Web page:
The study by Duong et al. in this issue of PLoS Genetics [18] convincingly uncovers the tumorigenic potential of LMW-E. The authors used three different model systems—3D acinar cultures, xenograft transplantation, and transgenic mice—to show that overexpression of LMW-E is sufficient to induce aberrant acinar morphogenesis in culture and mammary tumors in mice (Figure 1). When grown on Matrigel, immortalized human mammary epithelial cells (hMECs) expressing LMW-E exhibit large misshapen multiacinar structures resulting from defective growth arrest and apoptosis that mimic morphologic features of breast carcinomas. Further, ectopic expression of LMW-E in immortalized hMECs promotes tumorigenesis in xenografts and transgenic mice to a much greater extent than full-length cyclin E. Consistent with the reports by Akli et al. and Nanos-Webb et al., tumorigenesis associated with LMW-E is dependent on CDK2 [19], [20]. Furthermore, in vivo passaging of tumor cells increases the expression of LMW-E, suggesting that LMW-E provides a selective growth advantage to the tumor. Duong et al. also took advantage of a proteomic analysis termed reverse-phase protein array assay (RPPA) to examine protein expression patterns in cultured tumor cells and in breast tumors expressing high LMW-E levels. Their analyses revealed that multiple components of the b-RAF-ERK1/2-mTOR pathway are elevated in these cells. Activation of the b-RAF-ERK1/2-mTOR pathway normally promotes cell division and cell survival. Consistent with this, the authors observed that endogenous cyclin E levels are also increased in cells expressing high LMW-E, indicative of the existence of a positive feedback loop that promotes cell proliferation. Both high LMW-E levels and up-regulation of the b-RAF-ERK1/2-mTOR signaling pathway are associated with poor survival, suggesting functional correlation of these events in aggressive tumors. Importantly, the authors demonstrated that combination therapy targeting LMW-E/CDK2 and the b-RAF-ERK1/2-mTOR pathway has a synergistic effect in abrogating the tumorigenic effect of LMW-E. Thus, the identification of these downstream regulators may provide novel biomarkers and/or potential therapeutic targets for LMW-E–expressing tumors.

The report that LMW-E potentiates tumorigenesis in three independent model systems associated with activation of the b-RAF-ERK1/2-mTOR pathway is intriguing. However, there are many important questions about the role of LMW-E in tumorigenesis that need to be addressed. 1) What is the functional relationship between LMW-E and full-length cyclin E? In each tumor model reported by Duong et al., the effect was examined by over-expressing LMW-E in a background of endogenous full-length cyclin E. Further, the authors show that ectopic expression of LMW-E in transplanted xenografts triggers tumor evolution and results in increased levels of endogenous cyclin E. Thus, the contribution of endogenous full-length cyclin E in tumorigenesis cannot be excluded. In addition, Spruck et al. reported that the level of LMW-E correlates with full-length cyclin E, suggesting that LMW-E reflects the total cyclin E protein in primary breast tumors, cell lines, and even normal breast tissue [21]. To examine the effect of LMW-E in the absence of over-expression, and in the absence of full-length cyclin E, it will be important to use a knock-in model in which expression of LMW-E is driven from the endogenous cyclin E promoter. 2) What is the relationship between LMW-E and the b-Raf-ERK1/2-mTOR signaling pathway? The authors demonstrated that the b-Raf-ERK1/2-mTOR signaling pathway is activated in tumors expressing high levels of LMW-E. The b-Raf-ERK1/2-mTOR pathway may be a downstream signaling pathway deregulated by LMW-E, or it could be a parallel survival pathway selected in LMW-E–expressing tumors. In particular, the fact that only combinational therapy targeting both cyclin E–associated kinase activity and the b-Raf-ERK1/2-mTOR pathway generates an anti-tumor effect argues against a direct cause–effect relationship and is suggestive of a parallel pathway. 3) Is LMW-E expression required for tumor growth and does down-regulation of LMW-E alter tumor growth, invasion, or metastasis? The authors have generated an inducible model that should facilitate these studies. 4) Is the tumor-promoting activity of LMW-E due to enhanced deregulated kinase activity or to alternative target specificity? The LMW-E construct used in these studies has an N-terminal deletion (40 amino acids) that eliminates the proposed nuclear localization signal (NLS) and potentially affects the intracellular localization and substrate specificity [22], [23]. 5) How is LMW-E generated in tumors, and is it tumor-type specific? It has been proposed and demonstrated by Caruso et al. that many tumors have elevated protease activity and decreased levels of protease inhibitors such as elafin [24] that may contribute to the generation of LMW-E. Further characterization of the proteolytic pathways that target cyclin E in tumors may provide alternative therapeutic targets.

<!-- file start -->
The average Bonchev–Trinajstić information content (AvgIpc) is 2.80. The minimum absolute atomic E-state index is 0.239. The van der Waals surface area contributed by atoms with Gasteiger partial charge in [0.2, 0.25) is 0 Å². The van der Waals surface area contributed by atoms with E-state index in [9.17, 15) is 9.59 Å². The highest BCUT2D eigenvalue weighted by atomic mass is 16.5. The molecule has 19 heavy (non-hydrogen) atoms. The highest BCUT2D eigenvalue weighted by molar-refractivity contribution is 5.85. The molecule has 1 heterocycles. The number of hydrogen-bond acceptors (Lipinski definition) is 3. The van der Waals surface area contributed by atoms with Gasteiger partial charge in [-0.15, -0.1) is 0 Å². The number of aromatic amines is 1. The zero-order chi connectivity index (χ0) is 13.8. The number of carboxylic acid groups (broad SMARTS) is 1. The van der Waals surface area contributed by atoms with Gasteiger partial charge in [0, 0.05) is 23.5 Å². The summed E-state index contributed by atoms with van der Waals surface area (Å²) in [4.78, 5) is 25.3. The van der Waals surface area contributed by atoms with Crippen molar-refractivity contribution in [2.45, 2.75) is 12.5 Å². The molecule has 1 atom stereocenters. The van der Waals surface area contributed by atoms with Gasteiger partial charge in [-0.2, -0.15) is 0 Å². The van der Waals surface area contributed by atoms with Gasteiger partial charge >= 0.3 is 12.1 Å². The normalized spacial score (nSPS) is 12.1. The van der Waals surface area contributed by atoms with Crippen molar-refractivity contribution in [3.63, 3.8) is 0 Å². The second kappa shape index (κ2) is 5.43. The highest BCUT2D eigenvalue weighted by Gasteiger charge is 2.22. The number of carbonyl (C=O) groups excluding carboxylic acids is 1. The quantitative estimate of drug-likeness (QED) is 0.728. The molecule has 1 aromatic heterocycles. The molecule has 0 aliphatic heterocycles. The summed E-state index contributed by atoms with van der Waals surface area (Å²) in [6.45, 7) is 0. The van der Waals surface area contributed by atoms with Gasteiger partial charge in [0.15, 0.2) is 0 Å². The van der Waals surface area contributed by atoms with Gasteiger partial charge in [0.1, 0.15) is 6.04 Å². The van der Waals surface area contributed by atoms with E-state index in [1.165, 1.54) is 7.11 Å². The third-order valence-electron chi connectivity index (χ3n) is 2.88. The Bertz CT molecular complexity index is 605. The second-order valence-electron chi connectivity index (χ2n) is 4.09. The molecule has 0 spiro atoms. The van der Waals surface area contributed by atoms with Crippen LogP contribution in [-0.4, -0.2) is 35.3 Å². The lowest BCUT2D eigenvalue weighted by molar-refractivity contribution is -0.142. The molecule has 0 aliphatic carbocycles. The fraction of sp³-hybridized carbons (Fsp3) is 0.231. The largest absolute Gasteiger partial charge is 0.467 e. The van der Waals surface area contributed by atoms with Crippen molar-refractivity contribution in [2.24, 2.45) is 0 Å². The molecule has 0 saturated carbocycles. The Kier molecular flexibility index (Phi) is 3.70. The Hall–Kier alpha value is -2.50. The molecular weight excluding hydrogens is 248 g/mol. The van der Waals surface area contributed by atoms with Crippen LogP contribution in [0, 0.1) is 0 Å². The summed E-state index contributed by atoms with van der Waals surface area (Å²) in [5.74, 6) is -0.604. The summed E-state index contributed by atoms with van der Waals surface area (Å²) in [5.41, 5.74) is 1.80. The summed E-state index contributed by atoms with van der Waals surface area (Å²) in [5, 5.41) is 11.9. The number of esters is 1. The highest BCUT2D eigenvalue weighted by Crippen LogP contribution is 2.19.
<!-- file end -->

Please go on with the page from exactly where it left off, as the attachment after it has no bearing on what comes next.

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Genetika Reprodukční medicína

Článek vyšel v časopise

PLOS Genetics

2012 Číslo 3